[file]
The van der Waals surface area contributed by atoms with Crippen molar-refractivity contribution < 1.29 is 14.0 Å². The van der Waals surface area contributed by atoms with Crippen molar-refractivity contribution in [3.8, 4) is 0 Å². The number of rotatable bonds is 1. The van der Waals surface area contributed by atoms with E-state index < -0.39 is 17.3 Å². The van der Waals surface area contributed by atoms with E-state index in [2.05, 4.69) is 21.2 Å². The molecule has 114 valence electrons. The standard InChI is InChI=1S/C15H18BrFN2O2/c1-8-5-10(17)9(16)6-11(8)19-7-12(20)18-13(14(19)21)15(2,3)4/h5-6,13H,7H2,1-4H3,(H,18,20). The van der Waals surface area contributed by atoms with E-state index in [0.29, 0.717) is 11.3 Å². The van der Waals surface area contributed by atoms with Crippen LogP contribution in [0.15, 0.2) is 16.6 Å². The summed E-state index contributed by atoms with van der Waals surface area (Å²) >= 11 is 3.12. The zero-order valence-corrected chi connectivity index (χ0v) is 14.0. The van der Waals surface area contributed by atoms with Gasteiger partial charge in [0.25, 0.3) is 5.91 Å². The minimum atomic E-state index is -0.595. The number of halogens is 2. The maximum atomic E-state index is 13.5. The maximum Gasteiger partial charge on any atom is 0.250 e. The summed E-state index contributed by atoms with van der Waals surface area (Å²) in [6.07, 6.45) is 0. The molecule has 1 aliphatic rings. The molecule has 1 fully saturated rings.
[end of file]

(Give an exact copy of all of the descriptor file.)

The van der Waals surface area contributed by atoms with Crippen molar-refractivity contribution < 1.29 is 14.0 Å². The van der Waals surface area contributed by atoms with Crippen molar-refractivity contribution in [3.8, 4) is 0 Å². The number of rotatable bonds is 1. The van der Waals surface area contributed by atoms with E-state index < -0.39 is 17.3 Å². The van der Waals surface area contributed by atoms with E-state index in [2.05, 4.69) is 21.2 Å². The molecule has 114 valence electrons. The standard InChI is InChI=1S/C15H18BrFN2O2/c1-8-5-10(17)9(16)6-11(8)19-7-12(20)18-13(14(19)21)15(2,3)4/h5-6,13H,7H2,1-4H3,(H,18,20). The van der Waals surface area contributed by atoms with E-state index in [0.29, 0.717) is 11.3 Å². The van der Waals surface area contributed by atoms with Crippen LogP contribution in [0.15, 0.2) is 16.6 Å². The summed E-state index contributed by atoms with van der Waals surface area (Å²) >= 11 is 3.12. The zero-order valence-corrected chi connectivity index (χ0v) is 14.0. The van der Waals surface area contributed by atoms with Gasteiger partial charge in [0.25, 0.3) is 5.91 Å². The minimum atomic E-state index is -0.595. The number of halogens is 2. The maximum atomic E-state index is 13.5. The maximum Gasteiger partial charge on any atom is 0.250 e. The summed E-state index contributed by atoms with van der Waals surface area (Å²) in [6.07, 6.45) is 0. The molecule has 1 aliphatic rings. The molecule has 1 fully saturated rings.